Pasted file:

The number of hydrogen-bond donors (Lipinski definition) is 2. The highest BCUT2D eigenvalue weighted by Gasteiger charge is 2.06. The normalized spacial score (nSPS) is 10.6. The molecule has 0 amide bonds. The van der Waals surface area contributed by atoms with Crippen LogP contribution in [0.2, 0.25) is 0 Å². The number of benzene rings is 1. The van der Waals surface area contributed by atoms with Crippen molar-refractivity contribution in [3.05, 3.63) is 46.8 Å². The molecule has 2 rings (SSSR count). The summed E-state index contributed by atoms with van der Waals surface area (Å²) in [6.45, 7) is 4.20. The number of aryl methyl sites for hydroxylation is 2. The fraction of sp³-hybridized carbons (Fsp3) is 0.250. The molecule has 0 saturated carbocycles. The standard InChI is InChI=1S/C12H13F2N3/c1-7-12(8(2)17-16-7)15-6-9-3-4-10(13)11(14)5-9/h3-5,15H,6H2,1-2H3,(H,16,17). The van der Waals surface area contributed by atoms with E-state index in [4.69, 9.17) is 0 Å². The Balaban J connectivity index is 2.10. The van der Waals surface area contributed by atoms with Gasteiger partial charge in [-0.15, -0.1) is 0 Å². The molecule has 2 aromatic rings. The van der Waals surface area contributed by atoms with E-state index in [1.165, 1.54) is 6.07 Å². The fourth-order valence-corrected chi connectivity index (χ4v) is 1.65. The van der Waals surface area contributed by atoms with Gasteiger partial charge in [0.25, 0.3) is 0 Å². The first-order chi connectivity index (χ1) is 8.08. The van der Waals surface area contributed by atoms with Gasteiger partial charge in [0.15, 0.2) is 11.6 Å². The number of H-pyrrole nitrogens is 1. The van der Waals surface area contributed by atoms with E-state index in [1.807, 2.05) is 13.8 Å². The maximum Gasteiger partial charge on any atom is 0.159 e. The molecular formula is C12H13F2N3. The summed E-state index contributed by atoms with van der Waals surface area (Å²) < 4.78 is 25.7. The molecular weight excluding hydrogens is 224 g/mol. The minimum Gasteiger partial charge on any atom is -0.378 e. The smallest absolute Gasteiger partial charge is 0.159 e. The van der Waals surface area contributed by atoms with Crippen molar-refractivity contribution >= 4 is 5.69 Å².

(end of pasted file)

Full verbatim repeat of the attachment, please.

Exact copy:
The number of hydrogen-bond donors (Lipinski definition) is 2. The highest BCUT2D eigenvalue weighted by Gasteiger charge is 2.06. The normalized spacial score (nSPS) is 10.6. The molecule has 0 amide bonds. The van der Waals surface area contributed by atoms with Crippen LogP contribution in [0.2, 0.25) is 0 Å². The number of benzene rings is 1. The van der Waals surface area contributed by atoms with Crippen molar-refractivity contribution in [3.05, 3.63) is 46.8 Å². The molecule has 2 rings (SSSR count). The summed E-state index contributed by atoms with van der Waals surface area (Å²) in [6.45, 7) is 4.20. The number of aryl methyl sites for hydroxylation is 2. The fraction of sp³-hybridized carbons (Fsp3) is 0.250. The molecule has 0 saturated carbocycles. The standard InChI is InChI=1S/C12H13F2N3/c1-7-12(8(2)17-16-7)15-6-9-3-4-10(13)11(14)5-9/h3-5,15H,6H2,1-2H3,(H,16,17). The van der Waals surface area contributed by atoms with E-state index in [4.69, 9.17) is 0 Å². The Balaban J connectivity index is 2.10. The van der Waals surface area contributed by atoms with Gasteiger partial charge in [-0.15, -0.1) is 0 Å². The molecule has 2 aromatic rings. The van der Waals surface area contributed by atoms with E-state index in [1.165, 1.54) is 6.07 Å². The fourth-order valence-corrected chi connectivity index (χ4v) is 1.65. The van der Waals surface area contributed by atoms with Gasteiger partial charge in [0.25, 0.3) is 0 Å². The first-order chi connectivity index (χ1) is 8.08. The van der Waals surface area contributed by atoms with Gasteiger partial charge in [0.15, 0.2) is 11.6 Å². The number of H-pyrrole nitrogens is 1. The van der Waals surface area contributed by atoms with E-state index in [1.807, 2.05) is 13.8 Å². The maximum Gasteiger partial charge on any atom is 0.159 e. The molecular formula is C12H13F2N3. The summed E-state index contributed by atoms with van der Waals surface area (Å²) < 4.78 is 25.7. The molecular weight excluding hydrogens is 224 g/mol. The minimum Gasteiger partial charge on any atom is -0.378 e. The smallest absolute Gasteiger partial charge is 0.159 e. The van der Waals surface area contributed by atoms with Crippen molar-refractivity contribution >= 4 is 5.69 Å².